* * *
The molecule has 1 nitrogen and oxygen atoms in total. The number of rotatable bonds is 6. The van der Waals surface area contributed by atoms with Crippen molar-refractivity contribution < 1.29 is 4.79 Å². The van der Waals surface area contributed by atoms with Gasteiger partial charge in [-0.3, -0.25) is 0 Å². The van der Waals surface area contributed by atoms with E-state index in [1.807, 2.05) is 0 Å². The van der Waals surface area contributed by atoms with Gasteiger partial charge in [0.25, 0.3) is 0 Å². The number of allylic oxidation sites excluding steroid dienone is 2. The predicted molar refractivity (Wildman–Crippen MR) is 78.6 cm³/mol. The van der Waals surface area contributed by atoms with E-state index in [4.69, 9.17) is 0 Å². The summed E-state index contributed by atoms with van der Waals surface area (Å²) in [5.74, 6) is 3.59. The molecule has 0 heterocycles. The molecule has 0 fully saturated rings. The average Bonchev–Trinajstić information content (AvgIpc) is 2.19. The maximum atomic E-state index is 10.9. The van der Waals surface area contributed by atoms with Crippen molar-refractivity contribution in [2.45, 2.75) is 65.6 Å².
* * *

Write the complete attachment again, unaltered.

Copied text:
The molecule has 1 nitrogen and oxygen atoms in total. The number of rotatable bonds is 6. The van der Waals surface area contributed by atoms with Crippen molar-refractivity contribution < 1.29 is 4.79 Å². The van der Waals surface area contributed by atoms with Gasteiger partial charge in [-0.3, -0.25) is 0 Å². The van der Waals surface area contributed by atoms with E-state index in [1.807, 2.05) is 0 Å². The van der Waals surface area contributed by atoms with Gasteiger partial charge in [0.25, 0.3) is 0 Å². The number of allylic oxidation sites excluding steroid dienone is 2. The predicted molar refractivity (Wildman–Crippen MR) is 78.6 cm³/mol. The van der Waals surface area contributed by atoms with E-state index in [4.69, 9.17) is 0 Å². The summed E-state index contributed by atoms with van der Waals surface area (Å²) in [5.74, 6) is 3.59. The molecule has 0 heterocycles. The molecule has 0 fully saturated rings. The average Bonchev–Trinajstić information content (AvgIpc) is 2.19. The maximum atomic E-state index is 10.9. The van der Waals surface area contributed by atoms with Crippen molar-refractivity contribution in [2.45, 2.75) is 65.6 Å².